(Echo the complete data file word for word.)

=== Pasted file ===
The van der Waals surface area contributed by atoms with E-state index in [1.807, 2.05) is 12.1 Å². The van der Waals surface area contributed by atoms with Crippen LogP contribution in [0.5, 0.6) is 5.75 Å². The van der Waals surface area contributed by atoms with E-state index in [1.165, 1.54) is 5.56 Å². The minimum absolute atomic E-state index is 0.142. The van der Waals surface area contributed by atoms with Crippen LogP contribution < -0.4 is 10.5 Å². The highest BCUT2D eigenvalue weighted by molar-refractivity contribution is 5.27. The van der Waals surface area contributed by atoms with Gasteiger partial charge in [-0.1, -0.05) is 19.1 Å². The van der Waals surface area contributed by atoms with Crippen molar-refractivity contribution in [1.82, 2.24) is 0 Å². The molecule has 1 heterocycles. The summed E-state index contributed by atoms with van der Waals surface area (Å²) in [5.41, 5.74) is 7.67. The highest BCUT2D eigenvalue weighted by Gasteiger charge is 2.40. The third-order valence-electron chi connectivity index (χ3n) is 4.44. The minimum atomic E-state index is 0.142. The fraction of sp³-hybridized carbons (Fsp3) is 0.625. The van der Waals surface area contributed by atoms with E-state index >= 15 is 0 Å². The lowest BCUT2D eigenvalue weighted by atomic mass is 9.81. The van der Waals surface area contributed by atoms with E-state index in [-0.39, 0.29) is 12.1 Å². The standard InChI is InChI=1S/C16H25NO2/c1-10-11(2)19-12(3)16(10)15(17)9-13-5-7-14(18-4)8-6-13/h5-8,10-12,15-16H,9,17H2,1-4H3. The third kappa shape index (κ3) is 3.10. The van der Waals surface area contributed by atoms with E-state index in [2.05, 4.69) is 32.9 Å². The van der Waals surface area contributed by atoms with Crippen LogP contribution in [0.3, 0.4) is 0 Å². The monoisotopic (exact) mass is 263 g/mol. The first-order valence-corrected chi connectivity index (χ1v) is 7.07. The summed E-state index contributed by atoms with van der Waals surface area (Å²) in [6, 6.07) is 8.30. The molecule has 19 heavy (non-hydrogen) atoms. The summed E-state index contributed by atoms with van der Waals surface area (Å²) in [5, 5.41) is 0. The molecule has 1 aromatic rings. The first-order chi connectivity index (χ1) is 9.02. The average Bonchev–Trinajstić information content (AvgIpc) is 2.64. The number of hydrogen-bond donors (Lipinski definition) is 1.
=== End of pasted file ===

The van der Waals surface area contributed by atoms with E-state index in [1.807, 2.05) is 12.1 Å². The van der Waals surface area contributed by atoms with Crippen LogP contribution in [0.5, 0.6) is 5.75 Å². The van der Waals surface area contributed by atoms with E-state index in [1.165, 1.54) is 5.56 Å². The minimum absolute atomic E-state index is 0.142. The van der Waals surface area contributed by atoms with Crippen LogP contribution < -0.4 is 10.5 Å². The highest BCUT2D eigenvalue weighted by molar-refractivity contribution is 5.27. The van der Waals surface area contributed by atoms with Gasteiger partial charge in [-0.1, -0.05) is 19.1 Å². The van der Waals surface area contributed by atoms with Crippen molar-refractivity contribution in [1.82, 2.24) is 0 Å². The molecule has 1 heterocycles. The summed E-state index contributed by atoms with van der Waals surface area (Å²) in [5.41, 5.74) is 7.67. The highest BCUT2D eigenvalue weighted by Gasteiger charge is 2.40. The third-order valence-electron chi connectivity index (χ3n) is 4.44. The minimum atomic E-state index is 0.142. The fraction of sp³-hybridized carbons (Fsp3) is 0.625. The van der Waals surface area contributed by atoms with E-state index >= 15 is 0 Å². The lowest BCUT2D eigenvalue weighted by atomic mass is 9.81. The van der Waals surface area contributed by atoms with E-state index in [-0.39, 0.29) is 12.1 Å². The standard InChI is InChI=1S/C16H25NO2/c1-10-11(2)19-12(3)16(10)15(17)9-13-5-7-14(18-4)8-6-13/h5-8,10-12,15-16H,9,17H2,1-4H3. The third kappa shape index (κ3) is 3.10. The van der Waals surface area contributed by atoms with E-state index in [2.05, 4.69) is 32.9 Å². The van der Waals surface area contributed by atoms with Crippen LogP contribution in [0.3, 0.4) is 0 Å². The monoisotopic (exact) mass is 263 g/mol. The first-order valence-corrected chi connectivity index (χ1v) is 7.07. The summed E-state index contributed by atoms with van der Waals surface area (Å²) in [6, 6.07) is 8.30. The molecule has 19 heavy (non-hydrogen) atoms. The summed E-state index contributed by atoms with van der Waals surface area (Å²) in [5, 5.41) is 0. The molecule has 1 aromatic rings. The first-order chi connectivity index (χ1) is 9.02. The average Bonchev–Trinajstić information content (AvgIpc) is 2.64. The number of hydrogen-bond donors (Lipinski definition) is 1.